Obviously, for someone like me or Heath, in light of both 2016 and 2020--2021, the thesis that a substantial portion of the populace of the rich democracies have detached themselves from reason has a lot going for it. (Incidentally: I think the book benefits from not being able to point to those events.) But the real question is whether more of that electorate is detached from reason than before, and if so whether that fraction is more politically effective than before. My suspicion --- no more, I'm genuinely unsure about all of this --- is that the bulk of our fellow citizens are about as coherent and reality-based as they ever were, maybe more, but that modern communications makes us all better able to coordinate our irrationalities, to condense into substantial blobs of delusion, rather than pulling in fifty million different directions and canceling each other out. (Hence the probably-never-to-be-written joint project with Henry Farrell on how Actually, "Dr. Internet" Is the Name of the Monster's Creator.) I don't insist this is the right picture, but it suggests a very different diagnosis and set of prescriptions than Heath's view, and I think we genuinely don't know enough to judge between them.
I opened by saying I wasn't sure what to think of this book. Let me close by saying that writing this has clarified that, at least for me. Aiming to do no less than to re-vitalize the Enlightenment project is grandiosely ambitious. (But, again: Heath is very attentive to Habermas.) Unlike some popular writers who say they share that aim, Heath doesn't just preach to the choir and say "Enlighten harder!" Indeed, he pretty much says that doing so lacks intellectual seriousness, and as such betrays the most important values of that project. Rather, and correctly, he takes seriously not just many relevant things that we've learned about reason, experience, nature and society since that project began, but also the history of failures, even disasters, which have attended that project. The book is stimulating and thought-provoking, and its core concerns and insights are (in my supremely unqualified opinion) valid, even essential. If my remarks have been mostly critical, in the end that is largely by way of tribute.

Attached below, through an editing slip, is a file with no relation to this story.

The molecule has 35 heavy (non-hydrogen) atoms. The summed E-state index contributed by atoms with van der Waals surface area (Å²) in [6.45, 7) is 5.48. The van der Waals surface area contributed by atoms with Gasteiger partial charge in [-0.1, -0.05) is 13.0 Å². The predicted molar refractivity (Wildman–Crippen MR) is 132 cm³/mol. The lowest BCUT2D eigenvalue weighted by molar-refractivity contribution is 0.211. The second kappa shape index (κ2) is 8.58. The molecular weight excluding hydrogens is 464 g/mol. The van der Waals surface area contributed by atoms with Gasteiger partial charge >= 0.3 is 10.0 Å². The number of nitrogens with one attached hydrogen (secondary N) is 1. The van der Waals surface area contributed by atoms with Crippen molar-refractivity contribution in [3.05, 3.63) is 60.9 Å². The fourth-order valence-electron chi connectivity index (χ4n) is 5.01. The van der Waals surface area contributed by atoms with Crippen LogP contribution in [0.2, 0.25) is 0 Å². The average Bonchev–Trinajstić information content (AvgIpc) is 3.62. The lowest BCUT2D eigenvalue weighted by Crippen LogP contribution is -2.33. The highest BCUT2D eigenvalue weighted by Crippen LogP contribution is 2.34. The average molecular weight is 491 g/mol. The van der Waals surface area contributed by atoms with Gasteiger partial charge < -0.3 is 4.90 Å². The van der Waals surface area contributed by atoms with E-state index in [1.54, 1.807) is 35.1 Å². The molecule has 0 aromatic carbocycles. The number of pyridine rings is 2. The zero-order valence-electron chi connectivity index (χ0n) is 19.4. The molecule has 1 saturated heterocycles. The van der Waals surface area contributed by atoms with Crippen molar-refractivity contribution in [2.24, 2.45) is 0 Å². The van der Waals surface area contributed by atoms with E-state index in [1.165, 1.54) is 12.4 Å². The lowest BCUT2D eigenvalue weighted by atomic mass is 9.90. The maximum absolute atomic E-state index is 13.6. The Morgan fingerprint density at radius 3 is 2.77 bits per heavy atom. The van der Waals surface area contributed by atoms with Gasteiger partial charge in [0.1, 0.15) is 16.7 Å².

* I will not do justice** to Heath's discussion of why it is rational and necessary for the state to take over the punishment of wrong-doers, rather than leaving it to private vengeance or even inflicting punishments that would satisfy the feelings of the wronged, or the populace at large. But I will say that he is, if not quite in so many words, arguing that the state is the form of rationality on Earth, and that I can't remember ever having read so Hegelian a book that had quite such a manifest disdain for Hegel. (To be clear, I share that disdain!) ^
**: Involuntary puns are involuntary.^
***: He even suggests that money pumps and Dutch books, in the decision-theoretic sense, are relevant for how people get taken advantage of by corporations. I confess I am utterly unable to follow his argument at this point, since none of the examples he presents seem to involve Dutch books, or even intransitive preferences, so much as hyperbolic discounting and over-confidence, which are very different issues. But then I have never found Dutch book arguments convincing. (I am not alone.) ^
****: Why, yes, my parents did raise me with a disdain for TV, and social media did become a big deal after I turned 35, however did you guess? ^